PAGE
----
In Windows XP and below, go to View Tab > Folder options > View > Hide extensions for known file types (untick this box)
After taking these steps, all file names will be shown along with their extensions. Now you can confirm if you really have a .dat file with you.
Ideally, the program which generates a file should give a proper extension to the file. But sometimes, a program does not do so and simply give the generic .dat extension to the file. Technically this does not harm the file in anyway, but opening the file may become a bit tricky as neither the computer nor the user will know how to open the .dat file!
It is common that VCD files (the files on a video CD) are named with .dat extension. The reason behind this practice is that these video files are not supposed to be opened by the user. Instead, the user simply needs to insert the VCD in the drive and the device will read the files.
However, when these .dat files are copied from VCD to a computer disk, and a user directly tries to open them by double clicking, the computer would not know how to open the .dat file.
Sometimes, email programs, like MS Outlook, also rename the attachments with .dat extension.
At times, a .dat file may also contain plain text data if it was created by a data output program (e.g. statistical programs).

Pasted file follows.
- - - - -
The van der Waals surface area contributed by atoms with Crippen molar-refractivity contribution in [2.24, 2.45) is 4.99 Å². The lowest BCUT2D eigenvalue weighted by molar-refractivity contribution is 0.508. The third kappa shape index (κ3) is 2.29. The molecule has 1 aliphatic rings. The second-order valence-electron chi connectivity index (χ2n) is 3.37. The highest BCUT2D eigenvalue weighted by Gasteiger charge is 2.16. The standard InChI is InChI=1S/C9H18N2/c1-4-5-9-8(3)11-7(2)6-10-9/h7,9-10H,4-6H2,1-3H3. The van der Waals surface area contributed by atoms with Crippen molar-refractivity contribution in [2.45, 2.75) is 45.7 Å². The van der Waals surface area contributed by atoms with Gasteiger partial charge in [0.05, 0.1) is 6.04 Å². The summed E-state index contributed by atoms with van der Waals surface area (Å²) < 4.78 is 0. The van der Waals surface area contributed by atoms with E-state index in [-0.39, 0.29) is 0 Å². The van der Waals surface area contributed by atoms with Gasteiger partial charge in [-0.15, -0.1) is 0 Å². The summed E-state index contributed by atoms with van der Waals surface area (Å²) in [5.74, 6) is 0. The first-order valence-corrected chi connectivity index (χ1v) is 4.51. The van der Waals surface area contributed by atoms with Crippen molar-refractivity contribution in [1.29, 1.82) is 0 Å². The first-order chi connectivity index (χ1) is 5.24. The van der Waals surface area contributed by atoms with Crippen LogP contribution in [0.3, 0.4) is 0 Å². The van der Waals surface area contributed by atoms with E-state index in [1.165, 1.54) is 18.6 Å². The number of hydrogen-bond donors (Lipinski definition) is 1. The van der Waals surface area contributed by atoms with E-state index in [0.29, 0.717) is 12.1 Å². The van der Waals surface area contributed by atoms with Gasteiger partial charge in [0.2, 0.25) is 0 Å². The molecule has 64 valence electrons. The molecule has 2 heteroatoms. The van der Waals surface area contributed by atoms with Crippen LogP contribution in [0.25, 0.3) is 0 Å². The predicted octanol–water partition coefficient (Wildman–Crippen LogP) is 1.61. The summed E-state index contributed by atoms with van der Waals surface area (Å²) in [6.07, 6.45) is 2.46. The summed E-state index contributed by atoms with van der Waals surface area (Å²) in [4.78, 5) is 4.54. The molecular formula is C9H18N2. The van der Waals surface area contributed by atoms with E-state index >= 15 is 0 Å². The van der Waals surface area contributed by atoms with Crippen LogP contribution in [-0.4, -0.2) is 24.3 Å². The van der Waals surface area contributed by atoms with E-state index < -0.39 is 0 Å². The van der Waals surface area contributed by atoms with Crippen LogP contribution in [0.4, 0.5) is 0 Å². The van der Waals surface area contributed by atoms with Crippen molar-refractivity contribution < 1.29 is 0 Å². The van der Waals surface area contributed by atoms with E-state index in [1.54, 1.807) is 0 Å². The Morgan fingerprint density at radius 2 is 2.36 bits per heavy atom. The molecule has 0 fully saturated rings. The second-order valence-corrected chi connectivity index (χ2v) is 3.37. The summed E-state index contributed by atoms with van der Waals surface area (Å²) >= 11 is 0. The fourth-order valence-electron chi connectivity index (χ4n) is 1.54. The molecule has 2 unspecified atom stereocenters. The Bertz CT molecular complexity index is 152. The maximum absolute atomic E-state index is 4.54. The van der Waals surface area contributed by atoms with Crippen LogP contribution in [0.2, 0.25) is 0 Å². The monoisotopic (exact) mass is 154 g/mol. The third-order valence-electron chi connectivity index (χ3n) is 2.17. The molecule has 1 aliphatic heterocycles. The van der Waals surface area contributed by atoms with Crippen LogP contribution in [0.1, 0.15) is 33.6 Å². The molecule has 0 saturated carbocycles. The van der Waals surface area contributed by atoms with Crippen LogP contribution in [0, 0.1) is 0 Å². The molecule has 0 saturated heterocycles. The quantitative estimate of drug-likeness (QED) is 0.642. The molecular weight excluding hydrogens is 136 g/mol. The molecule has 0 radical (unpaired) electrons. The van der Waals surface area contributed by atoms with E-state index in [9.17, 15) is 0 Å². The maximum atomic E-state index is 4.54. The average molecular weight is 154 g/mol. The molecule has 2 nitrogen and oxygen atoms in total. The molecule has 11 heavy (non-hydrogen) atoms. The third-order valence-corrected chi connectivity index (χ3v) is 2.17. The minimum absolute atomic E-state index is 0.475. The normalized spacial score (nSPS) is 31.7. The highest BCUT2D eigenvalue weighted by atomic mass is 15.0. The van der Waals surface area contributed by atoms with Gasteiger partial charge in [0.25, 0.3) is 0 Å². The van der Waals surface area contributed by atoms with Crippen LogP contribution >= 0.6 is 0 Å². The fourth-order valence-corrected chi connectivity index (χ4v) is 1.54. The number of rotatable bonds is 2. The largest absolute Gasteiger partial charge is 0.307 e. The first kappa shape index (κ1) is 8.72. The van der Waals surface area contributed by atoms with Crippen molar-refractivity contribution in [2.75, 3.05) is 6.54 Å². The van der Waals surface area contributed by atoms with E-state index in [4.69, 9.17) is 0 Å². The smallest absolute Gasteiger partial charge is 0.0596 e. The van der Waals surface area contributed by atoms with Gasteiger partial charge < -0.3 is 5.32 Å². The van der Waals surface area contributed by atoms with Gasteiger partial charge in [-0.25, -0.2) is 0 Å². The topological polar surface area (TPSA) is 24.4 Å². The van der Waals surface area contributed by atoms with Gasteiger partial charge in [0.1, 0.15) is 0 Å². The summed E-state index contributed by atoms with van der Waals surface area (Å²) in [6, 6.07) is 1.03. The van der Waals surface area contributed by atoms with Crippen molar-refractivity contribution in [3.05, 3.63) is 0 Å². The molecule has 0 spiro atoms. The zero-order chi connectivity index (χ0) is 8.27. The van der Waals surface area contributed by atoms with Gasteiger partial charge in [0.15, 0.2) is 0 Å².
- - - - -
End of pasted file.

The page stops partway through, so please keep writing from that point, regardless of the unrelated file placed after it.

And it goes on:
These are just some of the common example of .dat files. In reality, a .dat file may contain just any type of data.
If you've got a .dat file, the first thing you should try is to double click the file and see if computer can open it. If computer opens the file and shows the legible content —then there is no problem!
If computer would not know how to open and read the .dat file, then it will show you the Open With dialog box and would ask you to choose a program.
Question is, how to select the program to open a .dat file?
Here you should begin with guesswork:
- Look at the size of the file (Right click > Properties). If file size is big (like hundreds of MBs) it is likely to be a video file. So, you should first select a video player program like Windows Media Player or VLC Player.
- If file size is between 5-15 MB, it could be an audio file. Try to open it with an audio player like Windows Media Player or VLC Player.